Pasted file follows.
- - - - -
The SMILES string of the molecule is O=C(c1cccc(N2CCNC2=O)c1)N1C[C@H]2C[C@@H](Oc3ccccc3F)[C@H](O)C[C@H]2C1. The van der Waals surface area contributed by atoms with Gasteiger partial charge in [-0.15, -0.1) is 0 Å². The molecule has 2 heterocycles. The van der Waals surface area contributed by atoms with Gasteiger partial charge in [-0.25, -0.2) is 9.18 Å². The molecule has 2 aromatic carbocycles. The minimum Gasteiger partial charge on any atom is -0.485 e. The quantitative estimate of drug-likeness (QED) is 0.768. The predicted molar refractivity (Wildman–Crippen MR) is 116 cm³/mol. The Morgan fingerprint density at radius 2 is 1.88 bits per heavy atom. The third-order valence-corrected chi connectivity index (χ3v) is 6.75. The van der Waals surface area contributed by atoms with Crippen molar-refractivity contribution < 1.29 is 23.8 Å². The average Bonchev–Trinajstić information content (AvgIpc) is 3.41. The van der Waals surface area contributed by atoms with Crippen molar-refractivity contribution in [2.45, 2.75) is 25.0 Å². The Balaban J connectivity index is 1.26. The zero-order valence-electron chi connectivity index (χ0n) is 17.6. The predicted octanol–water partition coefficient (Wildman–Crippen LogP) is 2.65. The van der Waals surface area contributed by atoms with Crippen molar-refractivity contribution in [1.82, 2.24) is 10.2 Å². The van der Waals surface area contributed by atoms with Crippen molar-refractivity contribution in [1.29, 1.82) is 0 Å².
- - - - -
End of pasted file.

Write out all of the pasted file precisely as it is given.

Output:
The SMILES string of the molecule is O=C(c1cccc(N2CCNC2=O)c1)N1C[C@H]2C[C@@H](Oc3ccccc3F)[C@H](O)C[C@H]2C1. The van der Waals surface area contributed by atoms with Gasteiger partial charge in [-0.15, -0.1) is 0 Å². The molecule has 2 heterocycles. The van der Waals surface area contributed by atoms with Gasteiger partial charge in [-0.25, -0.2) is 9.18 Å². The molecule has 2 aromatic carbocycles. The minimum Gasteiger partial charge on any atom is -0.485 e. The quantitative estimate of drug-likeness (QED) is 0.768. The predicted molar refractivity (Wildman–Crippen MR) is 116 cm³/mol. The Morgan fingerprint density at radius 2 is 1.88 bits per heavy atom. The third-order valence-corrected chi connectivity index (χ3v) is 6.75. The van der Waals surface area contributed by atoms with Crippen molar-refractivity contribution < 1.29 is 23.8 Å². The average Bonchev–Trinajstić information content (AvgIpc) is 3.41. The van der Waals surface area contributed by atoms with Crippen molar-refractivity contribution in [2.45, 2.75) is 25.0 Å². The Balaban J connectivity index is 1.26. The zero-order valence-electron chi connectivity index (χ0n) is 17.6. The predicted octanol–water partition coefficient (Wildman–Crippen LogP) is 2.65. The van der Waals surface area contributed by atoms with Crippen molar-refractivity contribution in [1.82, 2.24) is 10.2 Å². The van der Waals surface area contributed by atoms with Crippen molar-refractivity contribution in [1.29, 1.82) is 0 Å².